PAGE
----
Expect escalator problems to endure
David Lacosse, director of Metro's Office of Elevators and Escalators, discussed the worsening problems of the people-movers with Post reporter Ann Scott Tyson. Interim General Manager Richard Sarles and Metro board Chairman Peter Benjamin also reviewed the history and future of the escalator system on WTOP's Ask Metro show. Summary: You're going to be walking for a long time.
Both Lacosse and Sarles said that there always will be some escalators out of service. Lacosse said the goal is to have no more than 7 percent of them out. That's still a lot of escalators in a system with 588. But lately it's been more like 10 percent.
I think the overall numbers and percentages don't capture what a problem this is at particular stations. Compare Metro's list of escalators out of service today with the list of the 10 busiest Metrorail stations.
1) Union Station: No escalators out.
2) Metro Center: Three escalators out.
3) Farragut North: No escalators out.
4) Dupont Circle: Three escalators out.
5) Farragut West: Two escalators out.
6) L'Enfant Plaza: Four escalators out.
7) Gallery Place: Five escalators out.
8) Foggy Bottom: One escalator out.
9) McPherson Square: No escalators out.
10) Pentagon City: One escalator out.
These are some of the other stations that, according to Metro's list, have multiple escalators out today.
Bethesda: Three escalators out, including the only two that connect the platform and the mezzanine.
Cheverly: Four escalators between platform and mezzanine are out.
Federal Center SW: Two escalators between platform and mezzanine are out.
Federal Triangle: Two escalators between platform and mezzanine are out.
Judiciary Square: Three escalators are out.
Pentagon: Three escalators are out.
Tenleytown: Five escalators are out.
Van Ness: Four escalators are out.
All that's just a one-day snapshot from Metro's report to riders. There are days when the problems seem out of control at particular stations, as was the case at Dupont Circle last week. And at many stations, such as Bethesda, the problems of out-of-service escalators continue for months.
The problem from the riders' point of view is partly that the escalators break down so frequently. But it's also partly that it takes Metro so long to fix them that riders endure the same choke-points for months. No one is telling us that either problem is going away.
We do have the one ray of hope that the consultant brought in by Sarles will spot something that could provide relief, but the consultant could just as well say the only solution is more money for Metro, a solution that seems unlikely.
Rather, the repairs themselves seem likely to provide significant disruption over the coming year. For example, Sarles talked about the scheduled repairs coming to the escalators at the 19th Street NW entrance to Dupont Circle. Those escalators are problem-plagued and need this major fix. But Sarles noted that this means a major overhaul lasting a year. Each escalator will be out of service for three or four months. When that one is fixed, the mechanics will move onto the next one, and take it out of service for three or four months. "This is what you have to do when you have a system that is 35 years old," Sarles said.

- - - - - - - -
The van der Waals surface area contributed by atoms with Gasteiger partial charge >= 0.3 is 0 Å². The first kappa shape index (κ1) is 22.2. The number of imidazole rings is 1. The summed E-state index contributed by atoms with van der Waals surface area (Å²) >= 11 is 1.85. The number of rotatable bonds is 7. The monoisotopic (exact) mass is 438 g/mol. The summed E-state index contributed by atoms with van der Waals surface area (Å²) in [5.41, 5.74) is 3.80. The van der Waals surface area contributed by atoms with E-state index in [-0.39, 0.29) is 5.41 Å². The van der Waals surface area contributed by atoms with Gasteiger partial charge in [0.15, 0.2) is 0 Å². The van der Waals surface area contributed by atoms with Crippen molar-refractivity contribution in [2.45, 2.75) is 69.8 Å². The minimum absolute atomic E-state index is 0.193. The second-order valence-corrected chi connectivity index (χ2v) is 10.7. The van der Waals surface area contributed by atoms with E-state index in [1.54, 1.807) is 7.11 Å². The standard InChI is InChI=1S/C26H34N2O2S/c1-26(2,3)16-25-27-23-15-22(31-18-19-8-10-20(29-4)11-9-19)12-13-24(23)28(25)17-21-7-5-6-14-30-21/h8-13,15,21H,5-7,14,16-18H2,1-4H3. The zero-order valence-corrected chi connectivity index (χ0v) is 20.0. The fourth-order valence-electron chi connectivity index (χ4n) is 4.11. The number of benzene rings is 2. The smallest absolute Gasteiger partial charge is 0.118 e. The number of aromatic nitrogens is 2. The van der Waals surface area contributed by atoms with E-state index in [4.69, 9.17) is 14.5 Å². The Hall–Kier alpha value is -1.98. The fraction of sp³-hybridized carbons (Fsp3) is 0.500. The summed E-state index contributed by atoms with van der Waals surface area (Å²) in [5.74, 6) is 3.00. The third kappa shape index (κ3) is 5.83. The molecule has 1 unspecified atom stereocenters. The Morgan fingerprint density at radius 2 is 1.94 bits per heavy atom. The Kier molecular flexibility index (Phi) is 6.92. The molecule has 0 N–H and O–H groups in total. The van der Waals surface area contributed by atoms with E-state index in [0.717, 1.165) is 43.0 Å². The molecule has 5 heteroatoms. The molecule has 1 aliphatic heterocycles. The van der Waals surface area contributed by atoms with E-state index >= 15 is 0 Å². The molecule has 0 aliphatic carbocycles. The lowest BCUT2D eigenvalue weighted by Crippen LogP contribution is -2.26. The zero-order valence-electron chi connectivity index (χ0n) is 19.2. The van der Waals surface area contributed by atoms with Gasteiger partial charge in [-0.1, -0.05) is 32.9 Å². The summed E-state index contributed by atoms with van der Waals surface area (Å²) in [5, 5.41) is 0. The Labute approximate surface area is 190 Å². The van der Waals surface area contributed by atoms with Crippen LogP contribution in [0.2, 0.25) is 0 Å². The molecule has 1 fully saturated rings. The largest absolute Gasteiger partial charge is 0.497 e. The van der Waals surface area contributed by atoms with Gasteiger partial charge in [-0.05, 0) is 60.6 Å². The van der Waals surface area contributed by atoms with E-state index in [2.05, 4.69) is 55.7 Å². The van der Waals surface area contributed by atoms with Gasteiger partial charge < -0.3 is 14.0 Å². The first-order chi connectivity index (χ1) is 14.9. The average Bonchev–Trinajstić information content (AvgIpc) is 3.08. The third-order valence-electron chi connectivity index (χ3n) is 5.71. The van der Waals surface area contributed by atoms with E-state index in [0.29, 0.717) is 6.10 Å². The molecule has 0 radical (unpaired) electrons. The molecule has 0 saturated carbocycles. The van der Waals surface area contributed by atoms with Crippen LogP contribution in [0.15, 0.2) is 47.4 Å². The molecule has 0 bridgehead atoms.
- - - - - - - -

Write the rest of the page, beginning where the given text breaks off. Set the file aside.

Sarles also addressed these issues on the WTOP show:
Why so many for so long? "Everyone expects every escalator to operate every day and that just cannot happen. Unlike trains or buses, where when you need to maintain or overhaul them you put them in the yard or a shop or in a plant to do that, escalators don't move anywhere. So you have to take some out of service every day to overhaul them. And when you do an extensive overhaul, which is the only way to keep them in a state of good repair, it's going to take on the average three or four months to do that extensive overhaul.
"So people will always see escalators out of service on Metro. In addition to that you have scheduled maintenance."
Can't the fix be made after hours? "Once you take an escalator out for overhaul, you're taking parts out. ... So once you've taken it out of service, you're out of service till the overhaul is complete."
Why so many breakdowns? "Escalators have more and more safety devices on them. ... In addition to that, we do have an issue of these escalators [being] old. They have not been kept in a state of good repair. We're behind the curve on that. We have to catch up."
Benjamin, the board chairman, discussed the problem in light of Metro's design.Planners decided that it would be cheaper to put the tunnels and stations deep underground. "You have to provide some way for people to get back up again," Benjamin said. That created a transit system more dependent on escalators than any other in the Western Hemisphere.
"You may take four escalators on a trip, maybe more," Benjamin said. That's at least eight a day on a round trip. If 10 percent are out because they broke or are being maintained or because there's a safety issue, or they're turned off to serve as staircases, "the odds are pretty good you're going to see one out. That's just part of what the system is and the way it was designed."
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